Jump to ContentJump to Main Navigation
Jacob Wackernagel, Lectures on SyntaxWith Special Reference to Greek, Latin, and Germanic$
Users without a subscription are not able to see the full content.

David Langslow

Print publication date: 2009

Print ISBN-13: 9780198153023

Published to Oxford Scholarship Online: September 2009

DOI: 10.1093/acprof:oso/9780198153023.001.0001

Show Summary Details
Page of

PRINTED FROM OXFORD SCHOLARSHIP ONLINE (oxford.universitypressscholarship.com). (c) Copyright Oxford University Press, 2020. All Rights Reserved. An individual user may print out a PDF of a single chapter of a monograph in OSO for personal use. date: 30 November 2020

Lecture I, 24

Lecture I, 24

(p.179) Lecture I, 24
Jacob Wackernagel, Lectures on Syntax

David Langslow (Contributor Webpage)

Oxford University Press

After an introduction to the basic categories of grammatical voice, and the associated terminology,this chapter discusses first (Lectures 21–2) differences of meaning between active and middle forms in Greek, with some remarks on active-only and middle-only verbs. In Lecture 23, the chapter passes to Latin and compares certain uses of Latin deponents and passives with those of Greek middles, concluding with some remarks on the endings associated with voice and tense in Greek and Latin. The passive, finally, is discussed first with regard to the various formal ways of expressing it, and then with regard to its use, its patterns of distribution, and its functions. Lecture 25 begins — and this chapter concludes — with discussion of the impersonal passive, and of combinations of infinitive + modal verb in the passive.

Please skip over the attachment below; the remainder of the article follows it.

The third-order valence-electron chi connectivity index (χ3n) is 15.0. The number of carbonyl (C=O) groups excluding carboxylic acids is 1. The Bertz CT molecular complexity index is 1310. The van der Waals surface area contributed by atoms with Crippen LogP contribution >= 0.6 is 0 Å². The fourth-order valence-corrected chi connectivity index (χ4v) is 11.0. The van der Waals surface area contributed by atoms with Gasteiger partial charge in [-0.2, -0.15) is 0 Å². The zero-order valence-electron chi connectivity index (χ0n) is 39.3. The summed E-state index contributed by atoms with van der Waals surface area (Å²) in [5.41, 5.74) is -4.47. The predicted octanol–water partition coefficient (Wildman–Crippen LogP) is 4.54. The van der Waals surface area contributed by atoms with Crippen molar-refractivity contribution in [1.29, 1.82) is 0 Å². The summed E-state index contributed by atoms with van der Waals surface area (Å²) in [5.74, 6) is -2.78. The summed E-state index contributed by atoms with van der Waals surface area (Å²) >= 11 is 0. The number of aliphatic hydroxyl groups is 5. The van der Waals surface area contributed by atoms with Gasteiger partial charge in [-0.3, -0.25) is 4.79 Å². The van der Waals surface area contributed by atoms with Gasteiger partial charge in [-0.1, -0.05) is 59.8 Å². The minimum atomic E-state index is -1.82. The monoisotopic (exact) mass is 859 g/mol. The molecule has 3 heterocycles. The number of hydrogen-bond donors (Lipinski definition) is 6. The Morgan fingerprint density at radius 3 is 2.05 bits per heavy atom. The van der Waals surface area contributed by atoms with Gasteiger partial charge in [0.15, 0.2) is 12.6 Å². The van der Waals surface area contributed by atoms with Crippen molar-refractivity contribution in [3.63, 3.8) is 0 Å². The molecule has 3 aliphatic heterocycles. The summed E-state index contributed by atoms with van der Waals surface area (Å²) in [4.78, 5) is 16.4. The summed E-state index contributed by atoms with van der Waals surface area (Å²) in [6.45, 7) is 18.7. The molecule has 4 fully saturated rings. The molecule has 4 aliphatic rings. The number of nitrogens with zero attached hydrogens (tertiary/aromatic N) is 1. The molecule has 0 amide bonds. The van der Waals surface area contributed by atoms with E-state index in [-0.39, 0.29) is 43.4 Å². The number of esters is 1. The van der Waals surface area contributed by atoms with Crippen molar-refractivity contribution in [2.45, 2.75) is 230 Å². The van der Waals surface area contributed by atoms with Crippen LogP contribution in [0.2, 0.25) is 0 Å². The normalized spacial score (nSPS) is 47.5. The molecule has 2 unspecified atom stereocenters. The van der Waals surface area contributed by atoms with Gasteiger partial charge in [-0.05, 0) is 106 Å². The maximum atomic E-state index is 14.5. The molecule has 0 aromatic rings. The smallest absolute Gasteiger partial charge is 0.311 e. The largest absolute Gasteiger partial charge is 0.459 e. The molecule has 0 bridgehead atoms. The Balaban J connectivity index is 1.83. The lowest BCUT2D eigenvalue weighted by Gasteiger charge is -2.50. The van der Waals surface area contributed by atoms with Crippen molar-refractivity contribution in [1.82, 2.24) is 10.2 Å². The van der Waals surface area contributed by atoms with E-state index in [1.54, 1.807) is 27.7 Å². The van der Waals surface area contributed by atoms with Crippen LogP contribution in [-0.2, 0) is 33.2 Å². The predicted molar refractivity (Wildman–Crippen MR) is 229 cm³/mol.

Keywords:   active, active-only, deponent, impersonal passive, middle, middle-only, passive, reflexive, tense, voice

Oxford Scholarship Online requires a subscription or purchase to access the full text of books within the service. Public users can however freely search the site and view the abstracts and keywords for each book and chapter.

Please, subscribe or login to access full text content.

If you think you should have access to this title, please contact your librarian.

To troubleshoot, please check our FAQs , and if you can't find the answer there, please contact us .